Short Bow Hunter

Legend has it that the Zakullu Tribe of Western Tobbonbay have used child assassins for thousands of generations. Their ability to infiltrate neighbouring enemy tribes is legendary among the native peoples. This explains why adults of any race are accepted as friends in that region without question but children are, without exception, treated with suspicion.

I asked Jjengombrey, son of Sasamarra’s medicine man, Tomm, how often they are employed.

‘Not often at all,’ he tells me in near perfect English, ‘the Zakullu are a stubborn and cantankerous people but rarely have cause to murder men from foreign villages.’
When was the last incidence of such an attack?
‘Three years ago, I suppose. I have friends who live in a large settlement by the Third River. The leader of those men, whose name was Tarmun, had spoken out against the Zakullu. In what way I do not know. But they had heard of his dissent. And Tarmun paid with his life.’
Did he know the details of the assault?
‘No. One of the hallmarks of the child assassin is that he can enter a community, kill and leave without ever being noticed.’

It is this lack of evidence, along with the unlikelihood of the myriad tales to Western ears, which has led to the infant assassins of Zakullu being deemed a tribal myth by academics and reporters. Given his extraordinarily good English I decide I put it to Jjengombrey that those who have trouble believing the stories would be far more likely convinced if I could actually speak to someone with first hand experience of the phenomenon. He does not get a chance to respond.

Tomm enters the meeting hut now, looking every inch the archetypical medicine man, bones arranged on cat gut around his neck and animal fur dragged across his otherwise naked, leathery old skin. He speaks to Jjengombrey in their native language. It is fast and guttural and entirely unique to the Sasamarra.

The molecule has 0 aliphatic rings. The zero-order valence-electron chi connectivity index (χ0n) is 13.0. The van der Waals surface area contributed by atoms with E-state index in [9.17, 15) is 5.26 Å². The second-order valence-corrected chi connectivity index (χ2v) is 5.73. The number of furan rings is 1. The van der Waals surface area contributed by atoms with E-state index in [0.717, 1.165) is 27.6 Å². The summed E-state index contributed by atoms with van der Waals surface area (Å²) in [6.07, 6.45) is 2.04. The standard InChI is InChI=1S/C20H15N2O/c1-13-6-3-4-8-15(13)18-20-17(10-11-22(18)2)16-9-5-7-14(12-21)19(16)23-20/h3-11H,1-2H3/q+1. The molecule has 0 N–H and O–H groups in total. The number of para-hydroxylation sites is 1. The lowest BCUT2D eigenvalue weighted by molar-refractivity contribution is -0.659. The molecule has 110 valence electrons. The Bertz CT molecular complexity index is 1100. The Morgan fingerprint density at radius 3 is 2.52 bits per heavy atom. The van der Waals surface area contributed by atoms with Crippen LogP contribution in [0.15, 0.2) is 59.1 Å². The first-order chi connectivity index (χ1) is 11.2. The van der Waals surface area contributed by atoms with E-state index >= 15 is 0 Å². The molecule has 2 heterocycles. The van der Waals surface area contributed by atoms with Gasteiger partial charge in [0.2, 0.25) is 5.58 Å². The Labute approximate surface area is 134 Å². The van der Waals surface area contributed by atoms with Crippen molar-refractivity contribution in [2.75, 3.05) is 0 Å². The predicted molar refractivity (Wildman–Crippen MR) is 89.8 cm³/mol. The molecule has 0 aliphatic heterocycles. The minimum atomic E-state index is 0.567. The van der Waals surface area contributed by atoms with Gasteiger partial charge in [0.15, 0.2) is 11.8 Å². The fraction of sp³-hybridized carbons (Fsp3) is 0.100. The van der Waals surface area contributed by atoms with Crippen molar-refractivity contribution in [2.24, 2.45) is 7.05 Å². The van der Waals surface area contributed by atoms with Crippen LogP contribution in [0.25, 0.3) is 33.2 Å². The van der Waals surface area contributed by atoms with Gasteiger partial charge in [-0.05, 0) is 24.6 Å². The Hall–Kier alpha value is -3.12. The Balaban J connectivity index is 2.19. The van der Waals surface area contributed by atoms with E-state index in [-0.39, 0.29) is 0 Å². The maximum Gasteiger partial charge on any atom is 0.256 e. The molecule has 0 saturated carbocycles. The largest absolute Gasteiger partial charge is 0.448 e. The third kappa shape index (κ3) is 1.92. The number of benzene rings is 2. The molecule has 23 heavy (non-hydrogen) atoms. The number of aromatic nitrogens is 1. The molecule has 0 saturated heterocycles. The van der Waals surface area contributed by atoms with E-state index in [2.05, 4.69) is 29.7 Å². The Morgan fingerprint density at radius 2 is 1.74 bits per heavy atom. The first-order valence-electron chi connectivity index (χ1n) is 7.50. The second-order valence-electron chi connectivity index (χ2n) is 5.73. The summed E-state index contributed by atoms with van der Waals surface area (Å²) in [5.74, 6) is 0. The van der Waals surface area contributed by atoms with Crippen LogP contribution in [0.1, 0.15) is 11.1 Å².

‘My father thinks I should not speak ill of the Zakullu, lest they find out and send a young killer for me. I have a newborn son and would not like for him to grow up an orphan.’

I nod and explain that I understand, but I remain unconvinced. This has all the hallmarks of a myth spread by the Zakullu to dissuade defamation of their name. The tribal equivalent of The Boogie Man.

As I prepare to leave, Jjengombrey lifts his infant son from the cot outside his home and brings him over to show me, glowing with paternal pride. A light cloth protects the newborn from the strong midday sun. When Jjengombrey lifts it to reveal an angelic three-week-old child, I beam. The child gurgles. And Jjengombrey’s face falls in abject terror.

What happens next takes less than two or three seconds in total.

The child produces a tiny cable-backed bow and arrow from its swaddling, draws it taut and shoots Jjengombrey dead. It leaps from his falling arms and races into the bushes like a feral animal.

As Tomm begins to wail for his lost son I realise what has just happened. The entire village assemble around us as I am trying to gather my thoughts, and begin singing what I assume to be funeral songs. As Jjengombrey was the only member of the small tribe who spoke English I will probably never know.

I am ushered out with grief-laden sign language, and I have no way of conveying my regret for the way things have turned out, since I surely am responsible.

As I wait in the glade outside the village for my guide to return and take me back to civilisation I contemplate my culpability in Jjengombrey’s death and know that no man back home will ever believe this story. Nor even any child.

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David Baillie is a freelance writer and artist. Born almost thirty years ago in Scotland, he now lives and works in the East End of London.

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